"Language is a darkness pulled out of us."
--Stanley Plumly, "Infidelity"
In seven volumes over 30 years, Stanley Plumly has written numerous elegies--for friends, for poets, for his mother--that have much in common with the traditional elegy, particularly the use of nature as a source of consolation. But Plumly chooses an elegy for his father to title his recent selected poems: Now that my Father Lies Down Beside Me (The Ecco Press, 2000). Plumly's elegies for his father, who died of alcoholism at 56, are of particular interest because Plumly mourns not so much his father's death but their relationship, one disrupted by his father's alcoholism and violence. His father's death has given Plumly an occasion to consider that relationship, to seek reconciliation. It is worth considering Plumly, then, in light of the "modern" family elegy as described by Jahan Ramazani. Citing the elegies of such poets as Sylvia Plath, John Berryman, and Allen Ginsberg, Ramazani suggests that angry confrontation with the deceased, exposing the faults of the deceased, and refusal to accept traditional forms of consolation are the modern family elegy's distinguishing characteristics. In important ways, Plumly does not fit Ramazani's definition. First, many of the elegies for his father find consolation, specifically a consolation characterized by reconnection. Second, Plumly refuses to succumb to anger. If he writes plainly of his father's weaknesses and inadequacies, Plumly does not berate him for them. For Plumly, language is not simply "a darkness pulled out of us." Rather, it is an attempt to pull out the darkness, expose it to light, let it burn away the veil that keeps him from reconciling with his father. The question, ultimately, is whether in light of Plumly's elegies we need to reconsider Ramazani's definition. Plumly's poems, as I will show, open an alternative theoretical basis for considering the modern family elegy: I will suggest that what unites many modern family elegies and what sets the modern family elegy apart from tradition is a focus on a relationship. That is, modern family elegies, though occasioned by death, do not seek compensation for that loss. Instead, these poems seek consolation for a relationship with the deceased that was ruptured prior to death. Attitudes toward the deceased--expressions of anger or gestures toward reconciliation--are poles of this model: Plumly forgives his father. The elegies of Plath, Berryman, and Ginsberg, as Ramazani notes, refuse forgiveness. But, Plumly's elegies help us to see that, whether offering reconciliation or anger, these modern family elegists lament a poor relationship with the deceased, not death itself.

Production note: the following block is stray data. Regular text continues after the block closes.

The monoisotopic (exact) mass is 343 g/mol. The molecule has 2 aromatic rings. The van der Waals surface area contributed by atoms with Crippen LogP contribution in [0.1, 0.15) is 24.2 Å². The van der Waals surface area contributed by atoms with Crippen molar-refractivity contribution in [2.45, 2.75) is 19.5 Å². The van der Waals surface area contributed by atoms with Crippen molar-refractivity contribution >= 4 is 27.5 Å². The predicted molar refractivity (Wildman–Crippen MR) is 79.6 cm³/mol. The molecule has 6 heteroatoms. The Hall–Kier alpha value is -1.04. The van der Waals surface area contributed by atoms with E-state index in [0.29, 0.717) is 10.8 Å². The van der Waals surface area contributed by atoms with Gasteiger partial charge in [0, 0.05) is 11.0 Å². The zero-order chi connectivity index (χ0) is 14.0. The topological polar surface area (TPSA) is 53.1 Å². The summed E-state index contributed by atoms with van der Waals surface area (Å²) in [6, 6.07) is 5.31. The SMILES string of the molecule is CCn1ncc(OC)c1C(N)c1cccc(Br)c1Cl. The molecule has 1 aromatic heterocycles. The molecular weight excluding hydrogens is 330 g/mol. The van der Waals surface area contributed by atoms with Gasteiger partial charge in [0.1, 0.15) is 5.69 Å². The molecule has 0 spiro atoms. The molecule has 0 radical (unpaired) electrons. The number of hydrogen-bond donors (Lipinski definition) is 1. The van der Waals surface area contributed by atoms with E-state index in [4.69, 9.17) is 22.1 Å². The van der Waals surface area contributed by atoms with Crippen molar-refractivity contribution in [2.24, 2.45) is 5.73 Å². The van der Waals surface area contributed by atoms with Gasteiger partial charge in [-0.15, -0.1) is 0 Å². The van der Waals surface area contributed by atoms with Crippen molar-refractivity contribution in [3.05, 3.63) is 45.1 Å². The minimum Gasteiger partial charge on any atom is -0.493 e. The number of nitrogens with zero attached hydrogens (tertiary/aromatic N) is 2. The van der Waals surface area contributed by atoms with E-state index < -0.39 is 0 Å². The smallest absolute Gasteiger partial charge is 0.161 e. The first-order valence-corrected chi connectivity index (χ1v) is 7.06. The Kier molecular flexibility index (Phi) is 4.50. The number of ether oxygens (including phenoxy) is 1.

The pastoral elegy began with the poems of Theokritos, Bion, and Moschus, who set their elegies in a fictional, ideal pastoral landscape that provides both a place distinct from everyday life and a natural setting in which the mourner can place grief. (1) Though he does not use shepherds to sing his laments, and though the landscape is closer to his native Ohio than to Arcadia, Plumly is a modern pastoral poet who sets many of his poems in forest and field, amid birds and trees--natural settings that allow Plumly to transform his grief into consolation. (2) In "From Fossil, Wyoming," for example, he mourns mortality itself--his own and others'. In that poem, the poet ruminates over the passing of geologic time, which is embodied by the fossil of a fish "whose bones are little horizontal / ladders embellishing the silence ..." (In the Outer 2-3). Like the fossil, he suggests, "we learn to swim in stone" (6) as we "look hard into the future" (12). Though the poem begins as a lament by presenting images of fragmentation--like the fossil, "the day is white and brittle" (8)--the poem concludes with darkness turning to light, "splitting into stars over unbroken waters" (14). Like the waters, the connection between the living and dead through time is "unbroken. …